POLITICS

New England editorial roundup

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The Valley News of Lebanon (N.H.), Nov. 21, 2012

The secession movement launched by conservatives dismayed over the re-election of President Obama is to be taken no more seriously than post-season vows by Red Sox fans that they'll root for another team next year. It's a threat that bespeaks desperation more than resolve. But the secession movement does highlight a fundamental inequality in this country: The right-wing has no credible threat available to fully express its disgust.

The left, of course, has Canada. Since at least the days of George W. Bush, the looming prospect of continued conservative rule has prompted many a true-believing blue-stater to vow to relocate northward if America didn't come to its senses. When Obama's re-election seemed anything but a sure thing — that is, until about the time on election night when Karl Rove began arguing with Fox News number-crunchers about the significance of the Ohio returns — the threat could be heard wherever fine wine and brie were served.

Never mind that such a move would result in higher heating bills, prolonged exposure to hockey and social mixing with people who are discomfortingly reasonable and polite. And never mind that the Canadian body politic has made its own rightward lurch in recent years — not that Americans have ever grasped the politics of a country where one party can get away with calling itself Progressive Conservative. The threat is credible because it is plausible: Canada isn't that far away, most Canadians speak a variant of English and, best of all for the bleeding-heart bunch, their elected representatives prefer to spend money on health care than on nasty foreign interventions.

And even if few ever follow through on the threat — U.S. emigration to Canada did pick up during the Bush years, but most analysts regard the uptick as being economically driven — it's an important psychological crutch. When things get bad enough, you're outta here, at least mentally.

But what psychological safety valve do despairing conservatives have? When the much-reviled Obama administration secured another four years, word got out that the disaffected were using the White House's own online "We the People" web page — set up to provide a vehicle for people to directly communicate their grievances to the federal government — to seek secession. Although secessionist petitioners came from every state — yes, even Vermont__ the majority were Southern, and a disproportionate number were Texans.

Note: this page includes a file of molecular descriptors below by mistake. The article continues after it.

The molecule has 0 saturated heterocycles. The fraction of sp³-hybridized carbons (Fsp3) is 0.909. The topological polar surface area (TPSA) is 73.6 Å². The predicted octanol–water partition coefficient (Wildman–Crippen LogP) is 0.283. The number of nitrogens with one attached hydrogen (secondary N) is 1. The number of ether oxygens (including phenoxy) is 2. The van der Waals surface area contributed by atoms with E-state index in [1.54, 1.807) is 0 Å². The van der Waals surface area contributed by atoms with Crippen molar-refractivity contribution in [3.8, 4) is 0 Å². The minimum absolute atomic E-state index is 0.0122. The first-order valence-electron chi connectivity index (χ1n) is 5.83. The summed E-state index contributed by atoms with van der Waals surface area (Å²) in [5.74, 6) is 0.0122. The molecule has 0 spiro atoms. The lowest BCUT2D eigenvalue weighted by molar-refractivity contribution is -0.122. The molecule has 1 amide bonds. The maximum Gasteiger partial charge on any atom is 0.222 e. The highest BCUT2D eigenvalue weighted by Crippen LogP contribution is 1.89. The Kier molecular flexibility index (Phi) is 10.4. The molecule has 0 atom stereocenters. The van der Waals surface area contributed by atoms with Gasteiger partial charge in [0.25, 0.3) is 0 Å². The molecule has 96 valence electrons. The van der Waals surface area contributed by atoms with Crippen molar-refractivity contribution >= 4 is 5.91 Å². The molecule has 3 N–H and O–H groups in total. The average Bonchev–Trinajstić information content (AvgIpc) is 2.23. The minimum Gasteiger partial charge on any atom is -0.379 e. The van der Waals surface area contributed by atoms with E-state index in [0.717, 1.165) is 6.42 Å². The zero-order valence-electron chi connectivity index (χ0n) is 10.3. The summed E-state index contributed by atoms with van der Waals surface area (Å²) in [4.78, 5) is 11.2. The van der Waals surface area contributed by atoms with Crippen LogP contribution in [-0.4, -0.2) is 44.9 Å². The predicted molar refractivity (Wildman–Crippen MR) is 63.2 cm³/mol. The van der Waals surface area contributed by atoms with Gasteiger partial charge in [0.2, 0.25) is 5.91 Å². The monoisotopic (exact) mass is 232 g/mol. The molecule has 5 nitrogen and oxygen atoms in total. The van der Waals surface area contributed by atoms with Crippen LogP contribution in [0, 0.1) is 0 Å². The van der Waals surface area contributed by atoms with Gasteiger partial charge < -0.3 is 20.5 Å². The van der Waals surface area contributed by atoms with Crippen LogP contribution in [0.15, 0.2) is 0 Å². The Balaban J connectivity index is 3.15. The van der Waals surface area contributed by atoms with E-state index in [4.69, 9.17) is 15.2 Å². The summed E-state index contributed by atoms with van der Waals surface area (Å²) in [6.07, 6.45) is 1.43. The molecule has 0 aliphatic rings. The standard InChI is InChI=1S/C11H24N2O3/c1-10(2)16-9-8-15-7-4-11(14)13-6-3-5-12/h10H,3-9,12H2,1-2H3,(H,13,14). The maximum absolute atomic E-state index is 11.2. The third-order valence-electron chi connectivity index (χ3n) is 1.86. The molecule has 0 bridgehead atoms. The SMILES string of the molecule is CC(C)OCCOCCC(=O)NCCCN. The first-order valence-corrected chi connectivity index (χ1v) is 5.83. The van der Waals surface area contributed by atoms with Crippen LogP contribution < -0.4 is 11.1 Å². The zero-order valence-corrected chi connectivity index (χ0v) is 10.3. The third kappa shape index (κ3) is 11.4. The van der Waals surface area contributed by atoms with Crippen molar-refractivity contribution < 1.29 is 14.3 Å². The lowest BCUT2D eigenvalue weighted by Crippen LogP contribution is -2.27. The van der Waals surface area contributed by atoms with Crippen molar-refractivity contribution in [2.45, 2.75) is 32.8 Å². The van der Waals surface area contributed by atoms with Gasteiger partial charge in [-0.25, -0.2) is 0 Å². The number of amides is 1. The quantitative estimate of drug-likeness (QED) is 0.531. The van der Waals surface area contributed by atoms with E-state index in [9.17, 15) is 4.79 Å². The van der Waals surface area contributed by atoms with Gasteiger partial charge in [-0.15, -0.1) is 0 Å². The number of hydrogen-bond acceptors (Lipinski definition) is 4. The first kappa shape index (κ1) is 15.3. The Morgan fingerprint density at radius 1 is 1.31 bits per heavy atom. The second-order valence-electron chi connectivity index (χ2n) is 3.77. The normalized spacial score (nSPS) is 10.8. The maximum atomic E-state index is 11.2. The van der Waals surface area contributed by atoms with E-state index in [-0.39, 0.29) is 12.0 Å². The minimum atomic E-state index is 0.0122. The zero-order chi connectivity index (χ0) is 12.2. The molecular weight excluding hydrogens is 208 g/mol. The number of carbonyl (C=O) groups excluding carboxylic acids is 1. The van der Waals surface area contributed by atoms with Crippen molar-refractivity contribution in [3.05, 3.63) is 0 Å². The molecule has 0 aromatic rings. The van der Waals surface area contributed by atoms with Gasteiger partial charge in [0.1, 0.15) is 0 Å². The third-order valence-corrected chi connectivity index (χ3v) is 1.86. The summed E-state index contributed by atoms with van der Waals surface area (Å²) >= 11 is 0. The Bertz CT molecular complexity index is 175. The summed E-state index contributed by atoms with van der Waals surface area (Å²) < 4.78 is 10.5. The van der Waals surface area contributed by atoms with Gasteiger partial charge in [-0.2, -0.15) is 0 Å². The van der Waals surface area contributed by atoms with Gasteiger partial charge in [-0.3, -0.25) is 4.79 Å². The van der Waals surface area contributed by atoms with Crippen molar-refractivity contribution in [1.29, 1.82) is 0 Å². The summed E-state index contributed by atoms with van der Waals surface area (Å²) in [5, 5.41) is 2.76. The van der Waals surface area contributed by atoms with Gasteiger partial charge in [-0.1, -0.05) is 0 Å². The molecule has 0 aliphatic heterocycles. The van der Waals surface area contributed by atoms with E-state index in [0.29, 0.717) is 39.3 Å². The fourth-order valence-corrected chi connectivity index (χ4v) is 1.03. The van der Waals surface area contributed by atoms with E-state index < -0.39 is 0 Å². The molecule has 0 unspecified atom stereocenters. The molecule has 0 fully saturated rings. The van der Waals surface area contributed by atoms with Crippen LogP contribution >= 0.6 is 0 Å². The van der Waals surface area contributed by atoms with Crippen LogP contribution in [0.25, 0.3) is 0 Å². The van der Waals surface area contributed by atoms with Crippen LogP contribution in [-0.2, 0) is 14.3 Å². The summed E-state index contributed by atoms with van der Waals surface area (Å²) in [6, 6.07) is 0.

We have to believe that secession is being pursued only because there's no neighboring country that right-wingers can regard as a spiritual sanctuary. Consider this: Back in 2010 when Congress was still debating Obamacare, Rush Limbaugh attempted to convey his unhappiness with the prospect of an expanded federal role in health care by threatening to move to ... Costa Rica.

Costa Rica? Not only does the country have universal health care, it has no standing army and an economy that is increasingly dependent on ecotourism, which tends to attract tree-huggers. That Limbaugh would think of settling for Costa Rica is the ultimate sign of desperation.

Because we can think of no conveniently located country that is likely to throw open its doors to a crowd that is fond of guns but not so enamored of taxes, it's time to consider other options that will meet the legitimate emotional needs of disaffected red-staters.

What say we not stand in the way of the Texan secession threat? Yes, we'll sacrifice some good food and music, but we'll also lose an electorate that repeatedly afflicts us with politicians like Dick Armey, Tom DeLay, Rick Perry and any number of others who prompt us to check out real estate prices in Toronto. But it's not about comforting liberals; it's about doing right by the right. Or righting a wrong to the right. Anyway, it's only fair.

The Republican of Springfield (Mass.), Nov. 19, 2012

Keep the faith. Hang in there. Have hope in a better tomorrow. The race doesn't always go to the swiftest. Fairy tales do sometimes come true.

And a 38-year-old Major League pitcher with a losing record and little reason to believe in much of anything can reinvent himself, learning baseball's oddball pitch — and go on to win the game's highest pitching honor.

You don't have to be a baseball fan to have been thrilled by the news that R.A. Dickey of the New York Mets won the National League's Cy Young Award this year. The lowly Mets, losers year after dismal year of late, haven't had much to celebrate for some time now. But journeyman Dickey was a shining star during the 2012 campaign.

A few statistics tell the story:

Heading into the 2012 season, Dickey, having toiled in obscurity for four organizations, had posted just 40 wins while suffering 51 losses. He'd considered leaving baseball, finishing college and getting a job teaching English. But first, he wanted to give something a try.

He learned the knuckleball. This is a pitch that flutters and floats, shimmies and shakes on the way to home plate. It's a sort of anti-fastball, a wackadoodle pitch meant to keep the batter guessing.

Initially, it didn't go exactly swimmingly. Dickey gave up six home runs the first time he tried it out in a real game. But he hung in. He kept on hoping for a better tomorrow.

His record in 2012 was 20-6. He led the league in innings pitched, strikeouts, shutouts and complete games. His ERA was a svelte 2.73.

R.A. Dickey was nearly on the scrap heap, a vague baseball memory. If that. And now he is king of the hill, standing tall as an inspiration, the embodiment of hope for late bloomers everywhere.

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